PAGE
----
Its Plaza Mayor is really where all visitors should start their tour. Churches, three palaces, and also enchanting cafés frame the Plaza. Is a statue. Do not forget to stop by Corral del Rey (see Restaurants section) to get a great lunch close by Plaza Mayor. Past the Plaza [and ideally on a complete tummy ] visitors can walk the narrow streets or head upward Calle Ballesteros to view a few of Trujillo’s different attractions.
Trujillo’s Websites include the Santiago and Santa María Mayor churches.
The latter gives views from its tower of Trujillo to people. Santa María Mayor Church is available every day from 10 am to 2 pm and from 4:30 pm to 7 pm. Admission is 1.50 Euros.
Continuing will bring you the Trujillo Castle, and museum turned and fortress. Casa Museo Pizarro is available every day from 10 am to 7 pm and from 4:30 pm to 2 pm. Admission is 2 Euros.
Fair every May for those looking for food festivals, Trujillo hosts the National Cheese. This is a really important Spanish competition and chance that is great for tourists buy and to sample award-winning cheeses.
Alcantara is a little city located that may be researched in under a day’s time. Alcantara’s key attraction is the Roman Bridge located just outside of the town. The 6-arch bridge consists of all about 656 feet (200 meters) in length, 196 feet (60 meters) high, and is built completely from granite free of mortar between the rocks. The bridge spans the Tajo, or Tagus River and was built at 106 AD in tribute of the Roman Emperor Trajan. Trajan was conqueror and a beloved ruler who greatly improved the public works system of their empire. He had been, though, a fan of wine and also young boys. The triumphal arch over the center section of the bridge was created particularly for him.
The Moors finally settled in Spain and named the city after the Arabic term for bridge,”Al-Qantarah.” The Moors destroyed the bridge at the 11th century, but thankfully it has since been revived a few times and today is one of Spain’s most handsome Roman structures. The bridge crossed or can be walked with a car, and is the scenic path of choice for motorists led to the Portuguese boundary that was nearby.
How to arrive: Driving from Cáceres to Alcantara takes approximately 1 hour. Simply take the N-521 west exit onto EX-207, which will bring you directly, and then to depart Cáceres.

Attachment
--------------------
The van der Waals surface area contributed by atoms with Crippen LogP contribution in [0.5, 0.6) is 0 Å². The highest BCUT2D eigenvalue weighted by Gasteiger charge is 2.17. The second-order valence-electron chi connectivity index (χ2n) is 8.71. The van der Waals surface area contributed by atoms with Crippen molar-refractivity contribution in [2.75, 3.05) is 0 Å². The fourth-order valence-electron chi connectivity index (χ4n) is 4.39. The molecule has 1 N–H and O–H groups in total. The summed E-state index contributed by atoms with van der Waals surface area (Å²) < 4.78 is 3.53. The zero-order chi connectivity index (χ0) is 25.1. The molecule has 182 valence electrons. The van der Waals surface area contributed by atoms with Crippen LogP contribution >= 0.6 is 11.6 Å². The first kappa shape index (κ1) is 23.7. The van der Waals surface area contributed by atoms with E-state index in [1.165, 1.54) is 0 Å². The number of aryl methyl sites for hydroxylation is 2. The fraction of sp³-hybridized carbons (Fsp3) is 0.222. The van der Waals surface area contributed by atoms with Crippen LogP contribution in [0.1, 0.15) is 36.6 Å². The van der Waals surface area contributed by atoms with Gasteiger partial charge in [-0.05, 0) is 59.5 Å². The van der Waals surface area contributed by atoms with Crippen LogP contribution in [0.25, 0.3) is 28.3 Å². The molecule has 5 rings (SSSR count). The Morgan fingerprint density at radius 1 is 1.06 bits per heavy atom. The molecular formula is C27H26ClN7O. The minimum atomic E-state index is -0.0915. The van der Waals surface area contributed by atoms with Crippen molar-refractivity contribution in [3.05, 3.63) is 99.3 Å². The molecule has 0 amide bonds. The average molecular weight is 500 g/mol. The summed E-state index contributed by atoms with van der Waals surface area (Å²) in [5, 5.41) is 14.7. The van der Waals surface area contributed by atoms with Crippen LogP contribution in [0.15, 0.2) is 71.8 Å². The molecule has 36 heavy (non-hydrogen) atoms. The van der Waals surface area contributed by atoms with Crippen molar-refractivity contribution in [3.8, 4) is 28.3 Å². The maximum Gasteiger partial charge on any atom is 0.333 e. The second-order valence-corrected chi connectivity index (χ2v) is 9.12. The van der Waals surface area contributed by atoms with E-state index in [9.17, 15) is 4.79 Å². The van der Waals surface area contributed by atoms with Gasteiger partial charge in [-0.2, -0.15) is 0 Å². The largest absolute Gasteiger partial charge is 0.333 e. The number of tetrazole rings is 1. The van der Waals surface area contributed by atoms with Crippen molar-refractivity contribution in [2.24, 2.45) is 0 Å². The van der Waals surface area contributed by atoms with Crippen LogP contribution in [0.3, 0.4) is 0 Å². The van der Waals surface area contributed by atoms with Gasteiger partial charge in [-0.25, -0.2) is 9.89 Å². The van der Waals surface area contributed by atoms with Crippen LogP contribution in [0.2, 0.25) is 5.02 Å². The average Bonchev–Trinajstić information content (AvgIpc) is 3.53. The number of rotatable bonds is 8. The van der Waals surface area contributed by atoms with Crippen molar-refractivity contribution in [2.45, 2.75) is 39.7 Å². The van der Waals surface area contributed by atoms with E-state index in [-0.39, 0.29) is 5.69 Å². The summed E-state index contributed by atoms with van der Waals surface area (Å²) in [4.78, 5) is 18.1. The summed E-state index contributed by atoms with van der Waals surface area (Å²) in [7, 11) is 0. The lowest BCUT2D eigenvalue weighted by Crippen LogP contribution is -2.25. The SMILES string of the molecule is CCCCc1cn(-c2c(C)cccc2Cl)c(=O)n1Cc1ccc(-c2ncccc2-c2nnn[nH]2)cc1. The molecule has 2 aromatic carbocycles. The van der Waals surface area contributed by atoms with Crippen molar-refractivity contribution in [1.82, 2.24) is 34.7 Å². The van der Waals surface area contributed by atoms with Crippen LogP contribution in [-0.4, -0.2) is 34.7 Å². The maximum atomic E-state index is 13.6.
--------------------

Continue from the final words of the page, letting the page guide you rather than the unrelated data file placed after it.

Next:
Amongst the horizontal plains west of Cáceres is a national park located in the town of Malpartida p Cáceres, Los Barruecos. Los Barruecos comprises a range of fish and bird species, millennia-old granite stone, the remains of an ancient Roman villa, tombs, prehistoric cave paintings, and the attractive Vostell Museum.
Los Barruecos’ notorious stones have been a part of the scene for more than 500 million years, back when the plates of the Earth shifted and causing magma to spew out on the property’s surface. These colossal rocks have been contributed a smooth end by Countless years of existence. They sit stacked, solitary, perched, and sprinkled around several lakes and ponds, and give people the feeling of being on another planet.
For nature enthusiasts there is far to see. Los Barruecos home is called by dozens of ducks, owls, herons, hawks, and storks. However, the animals aren’t the only ones that have taken good advantage of the shelter this rock landscape that is exceptional offers- there is evidence in stone carvings and drawings that people inhabited this area over 10,000 decades ago. The remains of an early Roman village may also be researched.
After you have experienced the ecological and geological splendor of Los Barruecos, head around to the Vostell Museum to get a glimpse inside the creative mind of the German artist and Professional, Wolf Vostell. It seems fitting that the Vostell Museum sits at a natural setting that is remarkable – the natural beauty of Los Barruecos and the comparison between Vostell’s mechanical designs is truly one of a sort. The Vostell Museum is open Tuesday through Sunday and entry will be 2.50 Euros.
There aren’t a lot of markers in Los Barruecos, but the location is terrific for people who love to spend some time outdoors in the fresh air photographing, hiking, climbing, or walking. Visitors should also make certain to bring a bottle of water and also a sunscreen with them if the cafeteria of the park is closed. It may be an especially hot day and water will be your very best friend in the hot sun.
Have you seen any cities in Extremadura? Leave us a question or comment under!